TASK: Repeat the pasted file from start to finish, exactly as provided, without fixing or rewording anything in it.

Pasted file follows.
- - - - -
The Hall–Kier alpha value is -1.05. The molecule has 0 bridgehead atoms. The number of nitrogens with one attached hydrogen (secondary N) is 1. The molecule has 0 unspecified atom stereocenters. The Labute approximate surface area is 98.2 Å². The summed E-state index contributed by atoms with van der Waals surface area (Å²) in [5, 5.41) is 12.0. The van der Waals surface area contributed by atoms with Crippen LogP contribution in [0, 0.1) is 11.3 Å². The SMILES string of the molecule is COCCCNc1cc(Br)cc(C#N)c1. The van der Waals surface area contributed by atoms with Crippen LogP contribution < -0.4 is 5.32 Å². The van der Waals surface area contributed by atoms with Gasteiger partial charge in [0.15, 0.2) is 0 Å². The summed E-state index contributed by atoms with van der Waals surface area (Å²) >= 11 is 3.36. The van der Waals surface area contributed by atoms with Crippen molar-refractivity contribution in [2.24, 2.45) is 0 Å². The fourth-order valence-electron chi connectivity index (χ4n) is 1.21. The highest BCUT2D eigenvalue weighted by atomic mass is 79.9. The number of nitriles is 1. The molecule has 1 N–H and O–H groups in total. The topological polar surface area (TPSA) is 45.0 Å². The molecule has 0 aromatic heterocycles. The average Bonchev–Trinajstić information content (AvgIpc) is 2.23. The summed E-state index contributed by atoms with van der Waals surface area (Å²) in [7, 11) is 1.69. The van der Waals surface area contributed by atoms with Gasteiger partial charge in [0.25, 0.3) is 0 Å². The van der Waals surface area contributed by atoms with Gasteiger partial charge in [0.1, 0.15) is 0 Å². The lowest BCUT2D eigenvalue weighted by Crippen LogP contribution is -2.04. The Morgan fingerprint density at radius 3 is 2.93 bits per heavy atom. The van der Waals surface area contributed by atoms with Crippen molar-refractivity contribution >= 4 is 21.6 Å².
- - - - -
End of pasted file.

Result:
The Hall–Kier alpha value is -1.05. The molecule has 0 bridgehead atoms. The number of nitrogens with one attached hydrogen (secondary N) is 1. The molecule has 0 unspecified atom stereocenters. The Labute approximate surface area is 98.2 Å². The summed E-state index contributed by atoms with van der Waals surface area (Å²) in [5, 5.41) is 12.0. The van der Waals surface area contributed by atoms with Crippen LogP contribution in [0, 0.1) is 11.3 Å². The SMILES string of the molecule is COCCCNc1cc(Br)cc(C#N)c1. The van der Waals surface area contributed by atoms with Crippen LogP contribution < -0.4 is 5.32 Å². The van der Waals surface area contributed by atoms with Gasteiger partial charge in [0.15, 0.2) is 0 Å². The summed E-state index contributed by atoms with van der Waals surface area (Å²) >= 11 is 3.36. The van der Waals surface area contributed by atoms with Crippen molar-refractivity contribution in [2.24, 2.45) is 0 Å². The fourth-order valence-electron chi connectivity index (χ4n) is 1.21. The highest BCUT2D eigenvalue weighted by atomic mass is 79.9. The number of nitriles is 1. The molecule has 1 N–H and O–H groups in total. The topological polar surface area (TPSA) is 45.0 Å². The molecule has 0 aromatic heterocycles. The average Bonchev–Trinajstić information content (AvgIpc) is 2.23. The summed E-state index contributed by atoms with van der Waals surface area (Å²) in [7, 11) is 1.69. The van der Waals surface area contributed by atoms with Gasteiger partial charge in [0.25, 0.3) is 0 Å². The van der Waals surface area contributed by atoms with Gasteiger partial charge in [0.1, 0.15) is 0 Å². The lowest BCUT2D eigenvalue weighted by Crippen LogP contribution is -2.04. The Morgan fingerprint density at radius 3 is 2.93 bits per heavy atom. The van der Waals surface area contributed by atoms with Crippen molar-refractivity contribution >= 4 is 21.6 Å².